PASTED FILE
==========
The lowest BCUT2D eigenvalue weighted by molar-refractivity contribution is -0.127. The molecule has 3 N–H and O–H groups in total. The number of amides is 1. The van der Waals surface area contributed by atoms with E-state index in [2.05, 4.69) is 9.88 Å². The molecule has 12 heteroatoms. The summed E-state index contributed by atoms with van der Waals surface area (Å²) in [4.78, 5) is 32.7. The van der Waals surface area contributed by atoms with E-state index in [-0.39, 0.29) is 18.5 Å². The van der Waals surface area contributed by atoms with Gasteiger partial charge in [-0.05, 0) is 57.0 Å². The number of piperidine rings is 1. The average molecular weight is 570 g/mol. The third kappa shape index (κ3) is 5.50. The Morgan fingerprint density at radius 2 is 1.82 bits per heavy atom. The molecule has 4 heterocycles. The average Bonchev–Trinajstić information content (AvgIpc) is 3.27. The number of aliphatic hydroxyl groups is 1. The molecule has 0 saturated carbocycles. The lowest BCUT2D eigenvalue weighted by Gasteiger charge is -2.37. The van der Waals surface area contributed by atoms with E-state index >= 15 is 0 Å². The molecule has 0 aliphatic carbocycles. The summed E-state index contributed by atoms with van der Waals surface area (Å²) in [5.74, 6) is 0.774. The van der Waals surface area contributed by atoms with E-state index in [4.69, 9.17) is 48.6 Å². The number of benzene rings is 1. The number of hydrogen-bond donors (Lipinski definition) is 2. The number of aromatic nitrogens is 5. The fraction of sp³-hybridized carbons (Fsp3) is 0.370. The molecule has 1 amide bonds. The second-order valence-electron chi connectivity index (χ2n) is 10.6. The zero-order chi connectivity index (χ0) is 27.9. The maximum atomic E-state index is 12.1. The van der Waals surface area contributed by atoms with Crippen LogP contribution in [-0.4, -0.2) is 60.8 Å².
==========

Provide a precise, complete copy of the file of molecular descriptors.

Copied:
The lowest BCUT2D eigenvalue weighted by molar-refractivity contribution is -0.127. The molecule has 3 N–H and O–H groups in total. The number of amides is 1. The van der Waals surface area contributed by atoms with E-state index in [2.05, 4.69) is 9.88 Å². The molecule has 12 heteroatoms. The summed E-state index contributed by atoms with van der Waals surface area (Å²) in [4.78, 5) is 32.7. The van der Waals surface area contributed by atoms with E-state index in [-0.39, 0.29) is 18.5 Å². The van der Waals surface area contributed by atoms with Gasteiger partial charge in [-0.05, 0) is 57.0 Å². The number of piperidine rings is 1. The average molecular weight is 570 g/mol. The third kappa shape index (κ3) is 5.50. The Morgan fingerprint density at radius 2 is 1.82 bits per heavy atom. The molecule has 4 heterocycles. The average Bonchev–Trinajstić information content (AvgIpc) is 3.27. The number of aliphatic hydroxyl groups is 1. The molecule has 0 saturated carbocycles. The lowest BCUT2D eigenvalue weighted by Gasteiger charge is -2.37. The van der Waals surface area contributed by atoms with E-state index >= 15 is 0 Å². The molecule has 0 aliphatic carbocycles. The summed E-state index contributed by atoms with van der Waals surface area (Å²) in [5.74, 6) is 0.774. The van der Waals surface area contributed by atoms with E-state index in [4.69, 9.17) is 48.6 Å². The number of benzene rings is 1. The number of hydrogen-bond donors (Lipinski definition) is 2. The number of aromatic nitrogens is 5. The fraction of sp³-hybridized carbons (Fsp3) is 0.370. The molecule has 1 amide bonds. The second-order valence-electron chi connectivity index (χ2n) is 10.6. The zero-order chi connectivity index (χ0) is 27.9. The maximum atomic E-state index is 12.1. The van der Waals surface area contributed by atoms with Crippen LogP contribution in [-0.4, -0.2) is 60.8 Å².